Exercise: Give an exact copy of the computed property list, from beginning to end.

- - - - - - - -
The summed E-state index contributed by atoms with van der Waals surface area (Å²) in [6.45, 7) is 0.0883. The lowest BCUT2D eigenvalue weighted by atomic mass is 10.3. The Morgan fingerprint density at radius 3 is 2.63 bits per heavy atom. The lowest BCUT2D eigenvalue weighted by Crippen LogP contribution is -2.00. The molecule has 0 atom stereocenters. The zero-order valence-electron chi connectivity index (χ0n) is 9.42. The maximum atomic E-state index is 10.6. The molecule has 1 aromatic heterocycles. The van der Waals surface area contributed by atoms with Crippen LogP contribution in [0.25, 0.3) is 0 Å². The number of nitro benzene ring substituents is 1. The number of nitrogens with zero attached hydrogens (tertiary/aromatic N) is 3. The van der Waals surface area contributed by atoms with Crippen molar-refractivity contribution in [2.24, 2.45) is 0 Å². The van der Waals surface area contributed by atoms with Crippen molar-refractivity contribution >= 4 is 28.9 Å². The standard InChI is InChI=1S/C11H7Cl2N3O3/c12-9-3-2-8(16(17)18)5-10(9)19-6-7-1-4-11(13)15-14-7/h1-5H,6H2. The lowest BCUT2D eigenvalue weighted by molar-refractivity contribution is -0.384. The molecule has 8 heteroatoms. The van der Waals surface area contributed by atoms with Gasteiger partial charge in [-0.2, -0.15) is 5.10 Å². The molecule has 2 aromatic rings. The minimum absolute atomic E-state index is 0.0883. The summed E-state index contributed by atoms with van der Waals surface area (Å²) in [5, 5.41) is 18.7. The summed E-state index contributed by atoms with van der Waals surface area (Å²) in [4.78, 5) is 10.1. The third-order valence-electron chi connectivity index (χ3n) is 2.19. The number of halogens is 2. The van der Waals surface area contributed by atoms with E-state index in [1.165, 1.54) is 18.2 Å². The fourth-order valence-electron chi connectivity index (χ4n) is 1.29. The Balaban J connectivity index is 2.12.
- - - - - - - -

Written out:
The summed E-state index contributed by atoms with van der Waals surface area (Å²) in [6.45, 7) is 0.0883. The lowest BCUT2D eigenvalue weighted by atomic mass is 10.3. The Morgan fingerprint density at radius 3 is 2.63 bits per heavy atom. The lowest BCUT2D eigenvalue weighted by Crippen LogP contribution is -2.00. The molecule has 0 atom stereocenters. The zero-order valence-electron chi connectivity index (χ0n) is 9.42. The maximum atomic E-state index is 10.6. The molecule has 1 aromatic heterocycles. The van der Waals surface area contributed by atoms with Crippen LogP contribution in [0.25, 0.3) is 0 Å². The number of nitro benzene ring substituents is 1. The number of nitrogens with zero attached hydrogens (tertiary/aromatic N) is 3. The van der Waals surface area contributed by atoms with Crippen molar-refractivity contribution in [2.24, 2.45) is 0 Å². The van der Waals surface area contributed by atoms with Crippen molar-refractivity contribution >= 4 is 28.9 Å². The standard InChI is InChI=1S/C11H7Cl2N3O3/c12-9-3-2-8(16(17)18)5-10(9)19-6-7-1-4-11(13)15-14-7/h1-5H,6H2. The lowest BCUT2D eigenvalue weighted by molar-refractivity contribution is -0.384. The molecule has 8 heteroatoms. The van der Waals surface area contributed by atoms with Gasteiger partial charge in [-0.2, -0.15) is 5.10 Å². The molecule has 2 aromatic rings. The minimum absolute atomic E-state index is 0.0883. The summed E-state index contributed by atoms with van der Waals surface area (Å²) in [5, 5.41) is 18.7. The summed E-state index contributed by atoms with van der Waals surface area (Å²) in [4.78, 5) is 10.1. The third-order valence-electron chi connectivity index (χ3n) is 2.19. The number of halogens is 2. The van der Waals surface area contributed by atoms with E-state index in [1.165, 1.54) is 18.2 Å². The fourth-order valence-electron chi connectivity index (χ4n) is 1.29. The Balaban J connectivity index is 2.12.